Describing Kromestar in a few words is a frustrating affair – as it always seems to result in an inaccurate description of the producer’s grandeur…
South London-bred R. Kalsi (does anyone actually know Kromestar’s first name?!) has made music under several aliases, starting off with grime/ garage productions under the name Iron Soul.
At some point during the early grime days – perhaps even parallel to them – the moniker Kromestar came in play. Kalsi also, early in his career, produced under the artist name Droid. In more recent times, Kromestar’s teamed up with a number of producers to form the Team Starfleet collective and has also produced/ released material with Birmingham’s Jason X as Th7 Immortxlz.
Aliases aside, Kromestar had quickly risen to become one of the defining pillars of dubstep music. His is a grime-inspired, bass-heavy sound that shakes the sound systems as much as the DMZ tunes do. In terms of style, you could place Kromestar bang in the middle between Mala and Coki (especially Coki’s later productions). The Kromestar style dances along the knife edge between tearout and the deeper sounds – but there’s no doubting a Kromestar tune whatever tip it’s on. As well as drawing influence from his time with garage and grime, Kromestar’s love for hip-hop can be seen with the extensive sampling or even just by the general arrangement of a Kromestar composition.
Kromestar and MC/ producer Cessman made a significant amount of music together up until late 2008. It was a partnership which resulted in the legendary MEDi-01 release (Kalawanji backed with Surgery) which had almost Coki-esque basslines. It’s a release which is as fresh today as it was when it was released eight years ago – both are true dubstep anthems that still go off to this day.
You can also, after a certain date in Kromestar’s history, hear an attempt to move towards more melodic productions. The second Deep Medi release highlights this, the melodic beauty of Rainy Dayz (while still retaining that all important sub movement) is something to behold.
Kromestar’s rhythm and productions have always been very diverse, adventurous perhaps. It’s sometimes hard to comprehend (see Mental Universe or Rhythm On My Mind). But that’s definitely part of the producer’s appeal. Looking at the composition of most of his released music, you could say that Kromestar tends to push his dubstep in a triplet direction, slightly more than other producers do. He’s not locked to the 140bpm either, more recently experimenting with around 85bpm with some of his Nebula Music Group releases.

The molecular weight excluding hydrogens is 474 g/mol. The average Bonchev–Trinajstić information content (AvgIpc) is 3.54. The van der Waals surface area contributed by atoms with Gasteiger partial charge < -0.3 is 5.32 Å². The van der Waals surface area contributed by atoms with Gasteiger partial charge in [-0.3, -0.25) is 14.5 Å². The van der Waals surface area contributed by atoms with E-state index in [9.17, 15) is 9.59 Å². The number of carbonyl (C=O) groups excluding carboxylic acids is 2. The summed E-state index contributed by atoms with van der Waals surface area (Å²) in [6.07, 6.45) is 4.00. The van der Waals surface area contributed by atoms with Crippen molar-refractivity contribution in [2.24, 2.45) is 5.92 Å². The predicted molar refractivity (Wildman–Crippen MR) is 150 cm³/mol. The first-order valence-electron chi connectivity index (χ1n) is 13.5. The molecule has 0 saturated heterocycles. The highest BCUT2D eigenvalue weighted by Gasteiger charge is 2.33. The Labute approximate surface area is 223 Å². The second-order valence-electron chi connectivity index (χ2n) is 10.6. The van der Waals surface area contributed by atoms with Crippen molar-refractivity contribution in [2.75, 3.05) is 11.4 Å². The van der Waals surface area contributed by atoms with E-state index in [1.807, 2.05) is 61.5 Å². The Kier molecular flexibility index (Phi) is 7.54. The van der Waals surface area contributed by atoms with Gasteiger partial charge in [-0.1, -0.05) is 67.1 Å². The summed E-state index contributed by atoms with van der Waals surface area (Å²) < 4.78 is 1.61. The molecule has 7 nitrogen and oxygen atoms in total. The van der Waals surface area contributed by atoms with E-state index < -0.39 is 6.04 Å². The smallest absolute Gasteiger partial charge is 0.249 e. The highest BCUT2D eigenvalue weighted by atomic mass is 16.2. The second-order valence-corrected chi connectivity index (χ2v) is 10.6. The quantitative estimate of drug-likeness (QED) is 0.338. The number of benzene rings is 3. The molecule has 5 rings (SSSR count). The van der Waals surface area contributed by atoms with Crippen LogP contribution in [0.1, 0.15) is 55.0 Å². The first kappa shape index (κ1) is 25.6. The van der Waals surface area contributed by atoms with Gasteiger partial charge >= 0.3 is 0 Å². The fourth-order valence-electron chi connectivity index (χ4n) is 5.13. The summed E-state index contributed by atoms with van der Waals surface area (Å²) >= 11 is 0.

We’d be doing the producer a disservice if we weren’t to mention the extended body of work found in his Kromestar albums. 2008’s My Sound (Dubstar), 2011’s Colourful Vibrations (Deep Heads) and 2013’s mini album Tears of Joy. The final addition to the list is perhaps the most emotive, having been produced following the untimely passing of the Young Lion, Kromestar’s son – but is up there as one of the producer’s best bodies of work. If you’ve not yet purchased, please do so as all proceeds go to charity.
And, let’s not forget, what we’ve got forthcoming. The almighty Mer Shere (forthcoming System Music) has been been tearing up dances for as long as it’s existed and the VIP is even mightier. The future bodes well for Kromestar – which benefits everyone. He’s a pillar standing tall in the dubstep sound and is a worthy addition to our 30 minutes series…
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- Kromestar – A Stroll In The Night [Deep Heads, 2011]
- Kromestar & Jay 5ive – Clearly Distorted [Deep Medi, 2012]
- Kromestar – Surgery [Deep Medi, 2006]
- Kromestar – Radioactive [Nebula Music Group, 2013]
- Kromestar – Straight Error [Dubstep Onslaught, 2011]
- Kromestar – Jabber Jawz [One Gun Salute, 2011]
- Joker – Tron (Kromestar remix) [Kapsize, 2014]
- Kromestar & Dark Tantrums – Circles [Get Darker, 2012]
- Kromestar – Disagree [Deep Heads, 2011]
- Kromestar & Cessman – Kalawanji [Deep Medi, 2006]
- TRUTH & Kromestar – Reality Twist [free, 2012]
- Kromestar & Jay 5ive – Words [Deep Medi, 2012]
- Kromestar – Rhythm On My Mind [Cosmic Bridge, 2013]